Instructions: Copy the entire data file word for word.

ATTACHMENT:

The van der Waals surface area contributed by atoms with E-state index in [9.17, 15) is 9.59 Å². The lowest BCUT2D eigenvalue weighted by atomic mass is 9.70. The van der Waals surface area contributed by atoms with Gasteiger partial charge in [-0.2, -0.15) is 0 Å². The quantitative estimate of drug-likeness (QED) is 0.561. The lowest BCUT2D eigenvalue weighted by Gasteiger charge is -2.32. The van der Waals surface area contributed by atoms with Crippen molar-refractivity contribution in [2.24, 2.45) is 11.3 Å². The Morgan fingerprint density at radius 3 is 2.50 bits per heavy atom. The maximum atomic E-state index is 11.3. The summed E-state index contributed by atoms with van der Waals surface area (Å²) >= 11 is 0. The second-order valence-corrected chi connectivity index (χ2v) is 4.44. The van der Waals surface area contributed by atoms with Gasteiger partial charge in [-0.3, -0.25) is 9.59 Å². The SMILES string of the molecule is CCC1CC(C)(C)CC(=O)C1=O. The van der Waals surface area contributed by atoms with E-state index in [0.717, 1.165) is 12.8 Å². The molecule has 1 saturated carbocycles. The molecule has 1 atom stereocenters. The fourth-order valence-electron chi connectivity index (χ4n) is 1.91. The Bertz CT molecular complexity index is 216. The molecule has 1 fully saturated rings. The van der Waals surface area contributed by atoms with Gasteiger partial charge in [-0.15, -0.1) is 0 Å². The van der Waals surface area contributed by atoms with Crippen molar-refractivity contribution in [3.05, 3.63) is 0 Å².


The van der Waals surface area contributed by atoms with E-state index in [9.17, 15) is 9.59 Å². The lowest BCUT2D eigenvalue weighted by atomic mass is 9.70. The van der Waals surface area contributed by atoms with Gasteiger partial charge in [-0.2, -0.15) is 0 Å². The quantitative estimate of drug-likeness (QED) is 0.561. The lowest BCUT2D eigenvalue weighted by Gasteiger charge is -2.32. The van der Waals surface area contributed by atoms with Crippen molar-refractivity contribution in [2.24, 2.45) is 11.3 Å². The Morgan fingerprint density at radius 3 is 2.50 bits per heavy atom. The maximum atomic E-state index is 11.3. The summed E-state index contributed by atoms with van der Waals surface area (Å²) >= 11 is 0. The second-order valence-corrected chi connectivity index (χ2v) is 4.44. The van der Waals surface area contributed by atoms with Gasteiger partial charge in [-0.3, -0.25) is 9.59 Å². The SMILES string of the molecule is CCC1CC(C)(C)CC(=O)C1=O. The van der Waals surface area contributed by atoms with E-state index in [0.717, 1.165) is 12.8 Å². The molecule has 1 saturated carbocycles. The molecule has 1 atom stereocenters. The fourth-order valence-electron chi connectivity index (χ4n) is 1.91. The Bertz CT molecular complexity index is 216. The molecule has 1 fully saturated rings. The van der Waals surface area contributed by atoms with Gasteiger partial charge in [-0.15, -0.1) is 0 Å². The van der Waals surface area contributed by atoms with Crippen molar-refractivity contribution in [3.05, 3.63) is 0 Å².